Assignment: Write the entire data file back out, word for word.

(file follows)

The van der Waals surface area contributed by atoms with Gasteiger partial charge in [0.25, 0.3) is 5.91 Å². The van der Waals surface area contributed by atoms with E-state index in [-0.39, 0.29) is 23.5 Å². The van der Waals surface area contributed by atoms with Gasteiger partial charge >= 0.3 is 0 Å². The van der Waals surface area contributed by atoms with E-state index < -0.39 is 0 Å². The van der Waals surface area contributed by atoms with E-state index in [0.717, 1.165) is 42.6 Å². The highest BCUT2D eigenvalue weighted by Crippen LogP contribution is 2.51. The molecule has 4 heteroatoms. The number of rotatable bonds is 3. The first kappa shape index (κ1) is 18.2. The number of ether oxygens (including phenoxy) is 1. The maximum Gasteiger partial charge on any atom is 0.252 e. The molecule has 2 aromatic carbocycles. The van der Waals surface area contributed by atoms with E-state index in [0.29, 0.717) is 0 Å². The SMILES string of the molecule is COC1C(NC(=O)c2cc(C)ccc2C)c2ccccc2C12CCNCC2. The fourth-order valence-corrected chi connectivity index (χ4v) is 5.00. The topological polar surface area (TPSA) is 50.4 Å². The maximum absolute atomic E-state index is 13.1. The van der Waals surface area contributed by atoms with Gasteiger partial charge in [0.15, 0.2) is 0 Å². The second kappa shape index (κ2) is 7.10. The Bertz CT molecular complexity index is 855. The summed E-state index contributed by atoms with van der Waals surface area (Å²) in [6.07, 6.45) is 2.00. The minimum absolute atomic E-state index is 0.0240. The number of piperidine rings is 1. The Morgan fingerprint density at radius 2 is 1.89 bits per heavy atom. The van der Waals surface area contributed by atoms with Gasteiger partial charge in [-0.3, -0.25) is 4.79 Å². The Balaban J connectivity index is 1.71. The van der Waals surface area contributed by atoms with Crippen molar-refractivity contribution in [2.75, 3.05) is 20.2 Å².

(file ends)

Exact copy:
The van der Waals surface area contributed by atoms with Gasteiger partial charge in [0.25, 0.3) is 5.91 Å². The van der Waals surface area contributed by atoms with E-state index in [-0.39, 0.29) is 23.5 Å². The van der Waals surface area contributed by atoms with Gasteiger partial charge >= 0.3 is 0 Å². The van der Waals surface area contributed by atoms with E-state index < -0.39 is 0 Å². The van der Waals surface area contributed by atoms with E-state index in [0.717, 1.165) is 42.6 Å². The highest BCUT2D eigenvalue weighted by Crippen LogP contribution is 2.51. The molecule has 4 heteroatoms. The number of rotatable bonds is 3. The first kappa shape index (κ1) is 18.2. The number of ether oxygens (including phenoxy) is 1. The maximum Gasteiger partial charge on any atom is 0.252 e. The molecule has 2 aromatic carbocycles. The van der Waals surface area contributed by atoms with E-state index in [0.29, 0.717) is 0 Å². The SMILES string of the molecule is COC1C(NC(=O)c2cc(C)ccc2C)c2ccccc2C12CCNCC2. The fourth-order valence-corrected chi connectivity index (χ4v) is 5.00. The topological polar surface area (TPSA) is 50.4 Å². The maximum absolute atomic E-state index is 13.1. The van der Waals surface area contributed by atoms with Gasteiger partial charge in [0.15, 0.2) is 0 Å². The second kappa shape index (κ2) is 7.10. The Bertz CT molecular complexity index is 855. The summed E-state index contributed by atoms with van der Waals surface area (Å²) in [6.07, 6.45) is 2.00. The minimum absolute atomic E-state index is 0.0240. The number of piperidine rings is 1. The Morgan fingerprint density at radius 2 is 1.89 bits per heavy atom. The van der Waals surface area contributed by atoms with Gasteiger partial charge in [-0.3, -0.25) is 4.79 Å². The Balaban J connectivity index is 1.71. The van der Waals surface area contributed by atoms with Crippen molar-refractivity contribution in [2.75, 3.05) is 20.2 Å².